West Side Stories

The post’s title is incredibly misleading. Sorry. It’s not about West Side Story, which I love as much as anyone else. It’s about Westerns, the oft overlooked genre of fiction. I couldn’t call it “Best Westerns” without it feeling like a road trip hotel chain advertisement. If I called it “Fantastic Westerns You Haven’t Read” you might have been skipped right over the post, because, well, people think they don’t like westerns. So now that you’re here, you might as well give these wonderful novels a chance.

The Winter Family // Clifford Jackman. The Winter Family, a gang of mismatched men headed by the one and only Augustus Winters, spans from the civil war to 1900. It’s only natural that there are a lot of casualties. Kind of. Augustus Winters likes to be cruel. He’s cold (with a rather fitting name), tough, and calculating – and he enjoys that. From Georgia to Chicago to Canada to California, the novel follows this despicable band of mercenaries as they move from one disaster – they’ve caused – to the next. It’s quite possible that the bodies pile up faster than the pages in this one, but don’t let that put you off. It’s also a stellar, well-plotted tale of brutality and lawlessness during a time when the world was incredibly brutal and lawless. There are no heroes here, nor any anti-heroes, it’s just the story of ruthless men justifying their actions however they need to to make it through the day. If a historical western noir with more than a few bodies and bloody good writing sounds appealing, get this one immediately.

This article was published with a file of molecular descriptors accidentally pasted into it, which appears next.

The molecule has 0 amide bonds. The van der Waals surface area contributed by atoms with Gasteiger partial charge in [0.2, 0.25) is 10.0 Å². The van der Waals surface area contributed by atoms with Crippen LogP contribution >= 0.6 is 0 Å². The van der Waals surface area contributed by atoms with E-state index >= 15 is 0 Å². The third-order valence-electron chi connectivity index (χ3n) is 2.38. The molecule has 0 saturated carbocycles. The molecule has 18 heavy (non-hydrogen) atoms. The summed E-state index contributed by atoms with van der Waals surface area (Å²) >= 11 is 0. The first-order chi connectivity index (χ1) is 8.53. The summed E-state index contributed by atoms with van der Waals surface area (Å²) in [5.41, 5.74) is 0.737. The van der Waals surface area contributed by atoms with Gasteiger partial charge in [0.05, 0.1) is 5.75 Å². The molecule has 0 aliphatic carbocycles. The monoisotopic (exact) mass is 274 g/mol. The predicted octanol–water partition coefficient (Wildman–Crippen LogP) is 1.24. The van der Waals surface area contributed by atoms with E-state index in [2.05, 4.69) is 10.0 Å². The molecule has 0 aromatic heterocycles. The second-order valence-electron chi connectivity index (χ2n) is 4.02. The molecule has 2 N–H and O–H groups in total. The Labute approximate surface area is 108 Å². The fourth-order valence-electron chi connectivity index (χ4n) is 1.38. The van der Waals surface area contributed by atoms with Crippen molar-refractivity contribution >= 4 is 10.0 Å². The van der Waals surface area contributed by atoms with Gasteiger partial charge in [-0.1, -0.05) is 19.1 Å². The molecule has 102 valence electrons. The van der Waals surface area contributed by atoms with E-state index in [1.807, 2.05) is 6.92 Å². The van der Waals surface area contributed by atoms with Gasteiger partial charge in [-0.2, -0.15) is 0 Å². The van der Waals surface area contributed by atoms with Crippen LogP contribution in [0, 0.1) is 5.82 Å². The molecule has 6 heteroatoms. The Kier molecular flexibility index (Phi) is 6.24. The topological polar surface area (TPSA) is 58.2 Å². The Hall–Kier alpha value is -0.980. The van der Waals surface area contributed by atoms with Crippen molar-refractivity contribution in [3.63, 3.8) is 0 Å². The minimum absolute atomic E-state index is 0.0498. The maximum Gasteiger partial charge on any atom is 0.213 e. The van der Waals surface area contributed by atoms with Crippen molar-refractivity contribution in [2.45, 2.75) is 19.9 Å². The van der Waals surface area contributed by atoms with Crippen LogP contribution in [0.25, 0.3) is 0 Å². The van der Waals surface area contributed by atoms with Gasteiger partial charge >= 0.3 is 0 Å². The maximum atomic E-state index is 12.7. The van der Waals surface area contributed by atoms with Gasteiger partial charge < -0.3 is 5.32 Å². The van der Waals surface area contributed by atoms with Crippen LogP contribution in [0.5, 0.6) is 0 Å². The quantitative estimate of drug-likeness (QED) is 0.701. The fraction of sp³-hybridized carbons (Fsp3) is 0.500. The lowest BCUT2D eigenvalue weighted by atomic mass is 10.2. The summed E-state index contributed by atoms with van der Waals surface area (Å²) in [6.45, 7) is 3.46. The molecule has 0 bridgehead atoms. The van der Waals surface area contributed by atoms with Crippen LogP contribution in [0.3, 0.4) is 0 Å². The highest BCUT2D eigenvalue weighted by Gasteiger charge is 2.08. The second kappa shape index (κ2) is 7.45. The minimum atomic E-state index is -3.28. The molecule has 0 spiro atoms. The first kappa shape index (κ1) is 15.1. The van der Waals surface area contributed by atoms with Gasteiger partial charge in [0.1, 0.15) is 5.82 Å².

The Which Way Tree // Elizabeth Crook. Benjamin Shreve is just a little boy when he sees his sister maimed and his stepmother killed by a very large, very vicious panther.

Set in Texas during the Civil War, The Which Way Tree by Elizabeth Crook is a Texas-sized tall tale of revenge and adventure through the wilderness in pursuit of El Demonio de Dos Dedos. It is at times a tad bit far-fetched, but what great story of vengeance isn’t? Aided by an honorable Mexican horse thief, a reverend, and an elderly panther sniffing dog, Benjamin and Samantha set out to hunt the demonic predator. Hindering their progress is one Clarence Hanlin, a confederate soldier guilty of murder.

Told almost entirely in an epistolary format, specifically Benjamin’s letters-as-testimony to a judge trying to convict Mr. Hanlin of his crimes, this novel is both earnest and deadpan, with a narrator both endearing and frustrating. Truly, The Which Way Tree is a treat, with a subtle hint of True Grit and a subtle-as-a-hammer nod to Moby Dick. This quest for vengeance, interspersed with real, true sibling love, will charm you.

West // Carys Davies. I don’t think I have a sentimental bone in my body (if I do, I think it’s probably my little toe), but this book touched my heart. Something about the story of Bess, who waits for her father to complete his quest, has stayed with me for a long time. It’s a slim little novel, with an impact as big as the mammoth bones Cy seeks. The cover is also flawless, for what it’s worth.

“When widowed mule breeder Cy Bellman reads in the newspaper that colossal ancient bones have been discovered in the salty Kentucky mud, he sets out from his small Pennsylvania farm to see for himself if the rumors are true: that the giant monsters are still alive and roam the uncharted wilderness beyond the Mississippi River. Promising to write and to return in two years, he leaves behind his only daughter, Bess, to the tender mercies of his taciturn sister and heads west.

With only a barnyard full of miserable animals and her dead mother’s gold ring to call her own, Bess, unprotected and approaching womanhood, fills lonely days tracing her father’s route on maps at the subscription library and waiting for his letters to arrive. Bellman, meanwhile, wanders farther and farther from home, across harsh and alien landscapes, in reckless pursuit of the unknown.”